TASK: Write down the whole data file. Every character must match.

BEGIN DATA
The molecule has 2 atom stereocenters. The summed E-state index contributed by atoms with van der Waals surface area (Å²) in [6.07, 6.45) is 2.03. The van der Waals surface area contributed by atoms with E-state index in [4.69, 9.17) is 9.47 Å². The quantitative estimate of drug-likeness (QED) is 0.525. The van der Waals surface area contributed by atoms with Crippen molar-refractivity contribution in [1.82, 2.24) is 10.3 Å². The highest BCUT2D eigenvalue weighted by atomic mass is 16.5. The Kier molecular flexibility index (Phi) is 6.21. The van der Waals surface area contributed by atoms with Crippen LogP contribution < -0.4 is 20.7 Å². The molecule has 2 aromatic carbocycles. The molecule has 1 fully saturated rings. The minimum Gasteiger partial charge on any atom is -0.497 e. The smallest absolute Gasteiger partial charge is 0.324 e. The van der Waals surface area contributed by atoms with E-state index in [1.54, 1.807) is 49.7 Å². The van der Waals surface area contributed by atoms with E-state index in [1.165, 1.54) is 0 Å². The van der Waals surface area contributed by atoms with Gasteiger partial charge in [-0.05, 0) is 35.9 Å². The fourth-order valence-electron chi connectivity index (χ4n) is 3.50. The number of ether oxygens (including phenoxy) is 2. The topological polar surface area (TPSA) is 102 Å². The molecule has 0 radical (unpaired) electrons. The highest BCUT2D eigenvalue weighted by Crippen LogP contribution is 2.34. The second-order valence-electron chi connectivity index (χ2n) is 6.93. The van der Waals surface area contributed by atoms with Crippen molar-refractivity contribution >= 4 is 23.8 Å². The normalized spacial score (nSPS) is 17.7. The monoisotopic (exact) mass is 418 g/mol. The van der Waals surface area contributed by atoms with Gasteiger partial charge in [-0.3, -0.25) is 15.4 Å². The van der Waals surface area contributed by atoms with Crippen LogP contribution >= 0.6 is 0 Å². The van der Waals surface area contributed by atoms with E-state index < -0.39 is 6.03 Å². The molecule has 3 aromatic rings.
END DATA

The molecule has 2 atom stereocenters. The summed E-state index contributed by atoms with van der Waals surface area (Å²) in [6.07, 6.45) is 2.03. The van der Waals surface area contributed by atoms with E-state index in [4.69, 9.17) is 9.47 Å². The quantitative estimate of drug-likeness (QED) is 0.525. The van der Waals surface area contributed by atoms with Crippen molar-refractivity contribution in [1.82, 2.24) is 10.3 Å². The highest BCUT2D eigenvalue weighted by atomic mass is 16.5. The Kier molecular flexibility index (Phi) is 6.21. The van der Waals surface area contributed by atoms with Crippen LogP contribution < -0.4 is 20.7 Å². The molecule has 2 aromatic carbocycles. The molecule has 1 fully saturated rings. The minimum Gasteiger partial charge on any atom is -0.497 e. The smallest absolute Gasteiger partial charge is 0.324 e. The van der Waals surface area contributed by atoms with E-state index in [1.54, 1.807) is 49.7 Å². The van der Waals surface area contributed by atoms with E-state index in [1.165, 1.54) is 0 Å². The van der Waals surface area contributed by atoms with Gasteiger partial charge in [-0.05, 0) is 35.9 Å². The fourth-order valence-electron chi connectivity index (χ4n) is 3.50. The number of ether oxygens (including phenoxy) is 2. The topological polar surface area (TPSA) is 102 Å². The molecule has 0 radical (unpaired) electrons. The highest BCUT2D eigenvalue weighted by Crippen LogP contribution is 2.34. The second-order valence-electron chi connectivity index (χ2n) is 6.93. The van der Waals surface area contributed by atoms with Crippen molar-refractivity contribution >= 4 is 23.8 Å². The normalized spacial score (nSPS) is 17.7. The monoisotopic (exact) mass is 418 g/mol. The van der Waals surface area contributed by atoms with Gasteiger partial charge in [-0.3, -0.25) is 15.4 Å². The van der Waals surface area contributed by atoms with Crippen LogP contribution >= 0.6 is 0 Å². The van der Waals surface area contributed by atoms with E-state index < -0.39 is 6.03 Å². The molecule has 3 aromatic rings.